If you are a SaaS business, you must read this article to understand:
- What is Deferred Revenue in SaaS Business?
- How To Record Deferred Revenue Journal Entry?
- How to Calculate SaaS Deferred Revenue?
SaaS Deferred Revenue
Deferred Revenue refers to the revenue that a SaaS business generates before delivering the product or service to the customer. It refers to the payment that customers make to a SaaS business before such a business delivers the product or service to them.
Thus, deferred revenue is separate from the normal revenue that a business generates. In the case of the revenues generated in the normal business cycle, a business delivers the product or service to the customer, issues an invoice, and receives payment from the customer 30-60 days after the invoice date.
In such a scenario, the business recognizes revenue along with an offsetting Accounts Receivable entry. Eventually, the cash received offsets Accounts Receivable when the customer pays the invoice.
However, this is not the scenario in the case of a SaaS company as it receives payments from customers in advance. In such a scenario, there is no Accounts Receivable account to offset the cash payment received from a customer. This is because a SaaS business does not recognize the cash received from the customer as revenue in its books of accounts.
Instead, such advance payment is showcased as a liability in the balance sheet of a SaaS company. The liability so created represents the obligation of the SaaS company to deliver the product or service to the customer at some point in the future. This liability is called Deferred Revenue.
This means as the SaaS business delivers the product or service to the customer, the Deferred Revenue account will decrease. Eventually, such an account will become zero. The offsetting accounting entry in such a case would be recognition of revenue.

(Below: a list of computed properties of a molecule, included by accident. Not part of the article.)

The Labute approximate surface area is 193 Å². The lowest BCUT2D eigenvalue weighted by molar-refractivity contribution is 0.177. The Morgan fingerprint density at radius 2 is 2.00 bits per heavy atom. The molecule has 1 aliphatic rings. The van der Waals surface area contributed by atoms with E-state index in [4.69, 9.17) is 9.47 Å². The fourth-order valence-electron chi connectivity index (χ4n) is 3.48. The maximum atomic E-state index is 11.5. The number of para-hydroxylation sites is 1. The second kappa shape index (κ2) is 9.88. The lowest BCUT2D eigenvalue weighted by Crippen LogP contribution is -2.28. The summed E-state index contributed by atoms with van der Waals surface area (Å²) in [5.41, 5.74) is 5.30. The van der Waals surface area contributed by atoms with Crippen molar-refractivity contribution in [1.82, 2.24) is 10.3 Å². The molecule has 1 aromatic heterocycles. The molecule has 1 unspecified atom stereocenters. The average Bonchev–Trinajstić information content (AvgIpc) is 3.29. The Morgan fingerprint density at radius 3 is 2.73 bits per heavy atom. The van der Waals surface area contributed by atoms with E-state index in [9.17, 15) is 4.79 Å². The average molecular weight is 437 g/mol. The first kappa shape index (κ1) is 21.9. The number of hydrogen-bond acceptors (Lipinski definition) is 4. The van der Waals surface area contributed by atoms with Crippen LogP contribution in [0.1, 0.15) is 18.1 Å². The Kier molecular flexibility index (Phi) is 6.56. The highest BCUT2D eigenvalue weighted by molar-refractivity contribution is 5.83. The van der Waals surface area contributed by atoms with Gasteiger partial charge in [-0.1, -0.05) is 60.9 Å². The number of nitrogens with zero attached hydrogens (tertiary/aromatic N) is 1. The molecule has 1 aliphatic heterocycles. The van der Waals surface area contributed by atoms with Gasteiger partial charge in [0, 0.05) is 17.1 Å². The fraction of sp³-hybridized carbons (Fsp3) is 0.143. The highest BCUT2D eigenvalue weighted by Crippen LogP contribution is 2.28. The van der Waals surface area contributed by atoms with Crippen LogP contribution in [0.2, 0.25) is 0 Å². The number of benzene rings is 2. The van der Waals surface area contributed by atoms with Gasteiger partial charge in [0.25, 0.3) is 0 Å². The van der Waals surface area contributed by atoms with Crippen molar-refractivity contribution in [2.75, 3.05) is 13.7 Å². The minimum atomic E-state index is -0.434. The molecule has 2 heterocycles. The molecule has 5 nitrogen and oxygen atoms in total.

SaaS businesses often have Deferred Revenue on their Balance Sheets. That’s because their customers make upfront payments for obtaining annual subscriptions.
Why Do SaaS Companies Have Deferred Revenue?
As per ASC 606, a SaaS business must record or recognize revenues into its books when it earns such revenue and not when it posts the related invoice or collects the related cash.
This means a SaaS business can recognize revenues into its books only when it transfers the promised goods or services to the customers against such revenue. That is, a business must recognize revenues when it satisfies a performance obligation. The performance obligation will get satisfied by transferring a promised good or service to a customer. In other words, when the customer obtains control of that good or service.
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In the case of a SaaS business, a company examines its billing data to know the revenue recognized in its books. This is because the revenue is recognized as per the accounting standards (ASC-606).
SaaS billings refer to the total billing amount or the sum of billings of all the customers of a business. Such an amount can be calculated monthly or annually.
Further, the customers can pay against such billings in advance for a year or periodically throughout the lifetime of the contract, that is, monthly or quarterly.
Note that the timing of billing in a SaaS business determines how much deferred revenue it has?
Typically, SaaS companies bill enterprise customers in advance annually with 30-day payment terms. This is the case with new subscriptions. In case the existing customers want to renew their subscription, a SaaS business bills customers 30 to 45 days prior for renewals.
Note that customers make a small advance, upfront payments in cash to a SaaS business for utilizing its product or service over the given period. The SaaS business is yet to deliver the product or related services to the customer.
This is unlike the large on-premise software license payments that were made either upfront or on delivery. That is, customers are increasingly mortgaging the cost of the technology over a series of monthly payments or simply rent capacity.